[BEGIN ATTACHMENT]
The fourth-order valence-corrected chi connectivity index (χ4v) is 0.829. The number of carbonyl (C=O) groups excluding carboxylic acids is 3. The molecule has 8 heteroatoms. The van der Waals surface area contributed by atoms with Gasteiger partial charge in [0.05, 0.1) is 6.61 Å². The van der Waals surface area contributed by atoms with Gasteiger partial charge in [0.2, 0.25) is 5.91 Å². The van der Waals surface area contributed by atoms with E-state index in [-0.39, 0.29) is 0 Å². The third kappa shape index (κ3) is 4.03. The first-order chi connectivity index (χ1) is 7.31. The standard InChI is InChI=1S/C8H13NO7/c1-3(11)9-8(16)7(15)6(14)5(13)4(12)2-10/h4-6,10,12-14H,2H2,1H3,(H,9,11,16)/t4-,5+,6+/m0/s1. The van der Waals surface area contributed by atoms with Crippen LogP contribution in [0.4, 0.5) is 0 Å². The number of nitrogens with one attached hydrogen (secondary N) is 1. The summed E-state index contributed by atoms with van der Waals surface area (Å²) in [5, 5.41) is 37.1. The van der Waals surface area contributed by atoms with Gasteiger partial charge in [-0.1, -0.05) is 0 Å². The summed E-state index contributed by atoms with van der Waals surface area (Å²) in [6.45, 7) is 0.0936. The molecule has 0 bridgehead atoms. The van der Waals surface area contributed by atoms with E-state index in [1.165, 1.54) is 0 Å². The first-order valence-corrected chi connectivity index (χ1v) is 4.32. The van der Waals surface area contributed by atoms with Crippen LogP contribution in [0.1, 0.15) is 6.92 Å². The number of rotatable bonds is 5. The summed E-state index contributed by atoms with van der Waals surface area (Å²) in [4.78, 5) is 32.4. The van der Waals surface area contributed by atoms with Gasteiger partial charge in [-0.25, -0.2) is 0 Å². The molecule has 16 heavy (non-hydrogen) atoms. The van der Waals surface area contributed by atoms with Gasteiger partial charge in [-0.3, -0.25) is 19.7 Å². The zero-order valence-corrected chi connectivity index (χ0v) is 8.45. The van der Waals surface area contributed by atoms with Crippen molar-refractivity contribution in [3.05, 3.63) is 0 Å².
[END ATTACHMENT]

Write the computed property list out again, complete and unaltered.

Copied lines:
The fourth-order valence-corrected chi connectivity index (χ4v) is 0.829. The number of carbonyl (C=O) groups excluding carboxylic acids is 3. The molecule has 8 heteroatoms. The van der Waals surface area contributed by atoms with Gasteiger partial charge in [0.05, 0.1) is 6.61 Å². The van der Waals surface area contributed by atoms with Gasteiger partial charge in [0.2, 0.25) is 5.91 Å². The van der Waals surface area contributed by atoms with E-state index in [-0.39, 0.29) is 0 Å². The third kappa shape index (κ3) is 4.03. The first-order chi connectivity index (χ1) is 7.31. The standard InChI is InChI=1S/C8H13NO7/c1-3(11)9-8(16)7(15)6(14)5(13)4(12)2-10/h4-6,10,12-14H,2H2,1H3,(H,9,11,16)/t4-,5+,6+/m0/s1. The van der Waals surface area contributed by atoms with Crippen LogP contribution in [0.4, 0.5) is 0 Å². The number of nitrogens with one attached hydrogen (secondary N) is 1. The summed E-state index contributed by atoms with van der Waals surface area (Å²) in [5, 5.41) is 37.1. The van der Waals surface area contributed by atoms with Gasteiger partial charge in [-0.1, -0.05) is 0 Å². The summed E-state index contributed by atoms with van der Waals surface area (Å²) in [6.45, 7) is 0.0936. The molecule has 0 bridgehead atoms. The van der Waals surface area contributed by atoms with E-state index in [1.165, 1.54) is 0 Å². The first-order valence-corrected chi connectivity index (χ1v) is 4.32. The van der Waals surface area contributed by atoms with Crippen LogP contribution in [0.1, 0.15) is 6.92 Å². The number of rotatable bonds is 5. The summed E-state index contributed by atoms with van der Waals surface area (Å²) in [4.78, 5) is 32.4. The van der Waals surface area contributed by atoms with Gasteiger partial charge in [-0.25, -0.2) is 0 Å². The molecule has 16 heavy (non-hydrogen) atoms. The van der Waals surface area contributed by atoms with Gasteiger partial charge in [-0.3, -0.25) is 19.7 Å². The zero-order valence-corrected chi connectivity index (χ0v) is 8.45. The van der Waals surface area contributed by atoms with Crippen molar-refractivity contribution in [3.05, 3.63) is 0 Å².